The European Premiere of
Please Excuse My Dear Aunt Sally
By Kevin Armento
Pleasance Beyond, Pleasance Courtyard
Wed 3 – Sun 28 August (not Mon 15 or 22)
An illicit affair between a high school maths teacher and her fifteen year-old student is told through the eyes of the student's mobile phone.
One Year Lease Theater Company brings Festival audiences a daring, sexy, suspenseful and utterly unique coming-of-age story.
What was the inspiration for this performance?
Nick and I were interested in exploring the, admittedly broad, topic of infidelity as a company. Concurrently we had been reading work by Kevin and were in conversations with him about a new commission. As a company we are interested in unconventional forms of story-telling which originate from texts diving into stories through unique frameworks.
We invited Kevin to come and watch us workshop the theme of infidelity through improv and movement exercises as well as short discussions with the company for a week. The idea was that Kevin would not write during this time and just take it all in. Following the workshop Kevin went away and wrote, delivering the first draft of Please Excuse My Dear Aunt Sally to us two months later.
Of course there was a lot more that went into the inspiration for it from Kevin’s perspective and below is some more from him!
“There were a few strands of inspiration that came together at a sad time for me. I had just finished writing a screenplay with Rik Mayall, and had this commission from One Year Lease to write a play, any play I wanted. I knew I wanted to write about a teacher/student affair, because when I was in high school, a teacher I'd gotten really close to professed feelings for me. Nothing happened, but it was right in front of us. It had a profound impact on me, and how I view the prevalence of these stories in the news.
Anyway, so I had the story, but I was really stuck, because I didn't just want it to be a piece about how teachers and students shouldn't fuck. I wanted to unpack it, and look at it in an unexpected way, to better understand how it happens. And I just couldn't find an interesting way in.
Well then I landed in LA, and got a call that Rik had just died. It was so sudden, and such a shock. We had literally just finished this script a few months earlier. My partner and I in New York had made three long trips out there to work with Rik at his house, and we'd gotten so close. On one of the trips, his family made us an American Thanksgiving meal, and we stayed up all night together.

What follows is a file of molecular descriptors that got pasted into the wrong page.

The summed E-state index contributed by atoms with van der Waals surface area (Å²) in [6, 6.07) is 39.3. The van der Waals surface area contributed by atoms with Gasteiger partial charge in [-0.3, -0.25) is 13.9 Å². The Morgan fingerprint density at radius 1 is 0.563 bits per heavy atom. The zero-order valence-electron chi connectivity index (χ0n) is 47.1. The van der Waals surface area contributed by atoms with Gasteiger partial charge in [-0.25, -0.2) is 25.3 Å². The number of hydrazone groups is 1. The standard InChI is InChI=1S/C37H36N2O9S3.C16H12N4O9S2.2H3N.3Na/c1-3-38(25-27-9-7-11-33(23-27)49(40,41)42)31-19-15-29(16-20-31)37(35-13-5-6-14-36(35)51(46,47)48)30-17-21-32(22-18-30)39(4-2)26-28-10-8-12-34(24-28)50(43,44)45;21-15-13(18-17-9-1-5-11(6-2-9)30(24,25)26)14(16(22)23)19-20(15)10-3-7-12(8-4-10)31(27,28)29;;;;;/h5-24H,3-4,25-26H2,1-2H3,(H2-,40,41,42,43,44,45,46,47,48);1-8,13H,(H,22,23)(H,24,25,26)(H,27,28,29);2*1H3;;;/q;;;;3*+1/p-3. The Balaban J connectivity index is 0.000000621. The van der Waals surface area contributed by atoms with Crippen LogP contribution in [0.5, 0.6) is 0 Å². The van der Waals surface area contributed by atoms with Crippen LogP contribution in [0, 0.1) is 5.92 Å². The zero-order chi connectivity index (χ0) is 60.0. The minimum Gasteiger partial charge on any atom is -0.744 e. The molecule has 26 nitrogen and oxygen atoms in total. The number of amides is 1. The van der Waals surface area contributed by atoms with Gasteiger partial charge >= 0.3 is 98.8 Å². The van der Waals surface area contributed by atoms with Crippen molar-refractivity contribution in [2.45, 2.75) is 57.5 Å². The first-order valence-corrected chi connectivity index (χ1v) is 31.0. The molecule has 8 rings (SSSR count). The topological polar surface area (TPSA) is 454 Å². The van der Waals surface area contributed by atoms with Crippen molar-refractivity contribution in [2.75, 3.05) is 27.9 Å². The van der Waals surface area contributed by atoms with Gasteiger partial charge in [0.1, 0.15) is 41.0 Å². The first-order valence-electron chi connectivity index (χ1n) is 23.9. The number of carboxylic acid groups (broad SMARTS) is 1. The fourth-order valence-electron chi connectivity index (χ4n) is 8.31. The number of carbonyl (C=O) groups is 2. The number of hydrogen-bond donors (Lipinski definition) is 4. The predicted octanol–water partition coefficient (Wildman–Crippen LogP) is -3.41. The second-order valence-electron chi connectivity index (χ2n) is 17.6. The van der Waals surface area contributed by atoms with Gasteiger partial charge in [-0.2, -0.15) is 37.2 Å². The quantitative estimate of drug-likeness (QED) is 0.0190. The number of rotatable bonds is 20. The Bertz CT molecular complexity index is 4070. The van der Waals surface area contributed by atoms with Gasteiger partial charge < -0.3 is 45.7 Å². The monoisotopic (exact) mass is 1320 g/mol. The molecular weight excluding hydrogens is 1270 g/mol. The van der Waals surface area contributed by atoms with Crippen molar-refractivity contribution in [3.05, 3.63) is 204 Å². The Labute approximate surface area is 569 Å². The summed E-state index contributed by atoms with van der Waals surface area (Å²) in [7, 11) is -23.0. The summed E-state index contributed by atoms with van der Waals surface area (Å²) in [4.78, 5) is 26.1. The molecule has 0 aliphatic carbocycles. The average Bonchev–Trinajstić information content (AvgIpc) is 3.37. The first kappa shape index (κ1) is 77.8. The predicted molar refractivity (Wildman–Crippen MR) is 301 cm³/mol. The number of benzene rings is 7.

It was now the last thing he would ever write. A modern adaptation of Oliver Twist, in which Rik was to play Fagin as an unruly iPhone app who teaches kids how to steal. Now we had no idea what, if anything, we could do with it.
We still don't know what will come of that script, but it was what gave me my way in for PEMDAS. I wrote the play a couple weeks later, realizing that looking at that same story from the point of view of the boy's cell phone suddenly opened it up to become a whole new play. A more honest one, a funnier one, and I hope, a more compelling one.”
How did you go about gathering the team for it?
OYL is an ensemble company and Kevin was writing for the company’s actors so the team preceded the piece. Something that was unique to this process was that different actors in OYL worked on different parts of the development of the piece. This was a factor of artists’ availability over the two year process. It also strengthened the work.
One of the joys of having an ensemble is how well performers get to know each other and how they can deepen each other’s work. As way of example three out of five of the actors who worked on a two week process of delineating the lines (the piece is written as one long sentence with no character delineations) were not in the final performance. Their work ended up being a rich layer for the actors who picked up the roles. Lastly since OYL has been interested in shows of a choral nature this environment created a complex choral voice that you hear throughout the production.
How did you become interested in making performance?
I have always been interested in making performance. OYL has evolved over the years as a reflection of that interest. In 2008 we re-formed the company as an ensemble rather than merely a producing entity. It was in 2012 while working on a production of Mark Ravenhill’s pool (no water) that we began to coalesce as an ensemble around an aesthetic in pursuit of both a heightened physicality as well as what is slowly becoming an intricate idea of reinventing the chorus through modern performance.